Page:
Here we are almost two years later from the start of the Archie Creek Fire and the Wright Creek Crossing bridge is just now being installed. 

“We were set to do it last year but then we had another round of large fires on the North Umpqua. Over 100,000 acres burned including upriver from the Archie which impacted this area because of the fire closure. We couldn’t get contractors in here to do the work. So now we have a window, and we are getting it done,” Blanchard said.

Volunteers from the National Forest Foundation, local partners and non-profits are helping rebuild fire-damaged trails. 

Blanchard says those who volunteer see firsthand how big the fire was, how much damage was caused and how long it can take to restore.

“I’m a trail runner and a rafter and I hear from the community I engage with. Folks are patient. They understand that this was a big fire and that it takes a while to recover from something like this.”

Near the Wright Creek Crossing, some of the forest is regenerating, starting with maple trees.

“Yes, big leaf maple. We’ve also got some blackberry we are going to need to treat. It’s a mix but in general the recovery has been pretty quick,” Blanchard said. “It’s been two years. You can see the re-sprouting and the vegetation coming back. In places, it’s great. In others we want to reseed, replant because we have lost the seed source in some of these stand-replacing fires. 

Bottom line: Restoring a forest after a major fire is a complex, expensive and time-consuming process.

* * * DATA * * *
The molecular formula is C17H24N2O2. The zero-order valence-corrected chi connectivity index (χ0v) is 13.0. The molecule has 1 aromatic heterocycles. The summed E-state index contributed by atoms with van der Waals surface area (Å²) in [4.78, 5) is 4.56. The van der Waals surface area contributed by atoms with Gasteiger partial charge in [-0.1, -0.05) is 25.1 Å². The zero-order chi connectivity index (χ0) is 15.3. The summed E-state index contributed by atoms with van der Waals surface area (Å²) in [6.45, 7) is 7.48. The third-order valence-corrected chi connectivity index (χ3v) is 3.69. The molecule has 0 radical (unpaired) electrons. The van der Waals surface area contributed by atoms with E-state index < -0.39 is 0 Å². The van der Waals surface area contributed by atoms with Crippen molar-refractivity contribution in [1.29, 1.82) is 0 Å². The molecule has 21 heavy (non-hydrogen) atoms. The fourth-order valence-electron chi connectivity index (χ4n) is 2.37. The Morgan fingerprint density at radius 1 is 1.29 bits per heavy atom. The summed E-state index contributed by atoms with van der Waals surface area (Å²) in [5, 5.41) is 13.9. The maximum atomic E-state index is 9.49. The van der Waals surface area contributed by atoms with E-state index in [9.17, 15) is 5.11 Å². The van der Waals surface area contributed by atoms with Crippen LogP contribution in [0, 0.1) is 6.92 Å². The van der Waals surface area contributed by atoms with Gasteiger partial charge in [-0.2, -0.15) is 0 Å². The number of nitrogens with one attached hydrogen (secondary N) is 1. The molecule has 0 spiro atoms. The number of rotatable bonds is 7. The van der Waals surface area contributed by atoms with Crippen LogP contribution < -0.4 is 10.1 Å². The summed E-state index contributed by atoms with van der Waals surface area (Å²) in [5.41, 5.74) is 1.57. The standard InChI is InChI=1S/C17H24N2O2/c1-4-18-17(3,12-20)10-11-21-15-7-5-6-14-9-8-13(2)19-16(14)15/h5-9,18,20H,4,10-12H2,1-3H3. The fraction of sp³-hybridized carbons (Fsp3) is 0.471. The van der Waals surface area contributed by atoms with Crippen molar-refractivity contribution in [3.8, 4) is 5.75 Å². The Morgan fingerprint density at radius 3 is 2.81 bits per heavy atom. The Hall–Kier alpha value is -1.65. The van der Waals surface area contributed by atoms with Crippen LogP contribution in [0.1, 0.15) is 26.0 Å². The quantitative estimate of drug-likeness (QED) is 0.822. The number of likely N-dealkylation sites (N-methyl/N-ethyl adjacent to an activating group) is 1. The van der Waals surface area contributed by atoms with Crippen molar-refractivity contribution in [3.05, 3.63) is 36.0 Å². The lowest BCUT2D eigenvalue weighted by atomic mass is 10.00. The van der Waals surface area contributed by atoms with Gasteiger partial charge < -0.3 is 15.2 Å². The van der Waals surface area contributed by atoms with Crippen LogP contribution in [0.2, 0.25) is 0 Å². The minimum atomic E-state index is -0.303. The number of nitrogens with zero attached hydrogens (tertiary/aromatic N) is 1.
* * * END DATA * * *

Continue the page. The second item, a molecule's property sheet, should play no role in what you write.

▶️ The Great Outdoors: Chasing tornadoes on a guided storm tour

You’ve probably seen the movie Twister, for which a sequel is now in production. You’ve probably wondered why anybody would want to get close to violent storms. 

I chose to go storm chasing a couple of weeks ago with Roger Hill. He holds the Guinness Book of World Records for sighting and documenting more than 820 tornadoes.

He’s been storm chasing for 37 years. His tour vans are loaded with equipment for monitoring the atmosphere, which helps him figure out where to be when storms start cooking. 

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On one of these storm chases, I asked him what we were looking at on his laptop.

“A cluster of high based thunderstorms,” said Hill, who owns Silver Lining Tours. “They are steadily growing. They could produce high winds. They should be producing lightning. I’m surprised they’re not. My radar says there have been a few lightning bolts. Hopefully they’ll start becoming visible shortly. They are growing and intensifying.”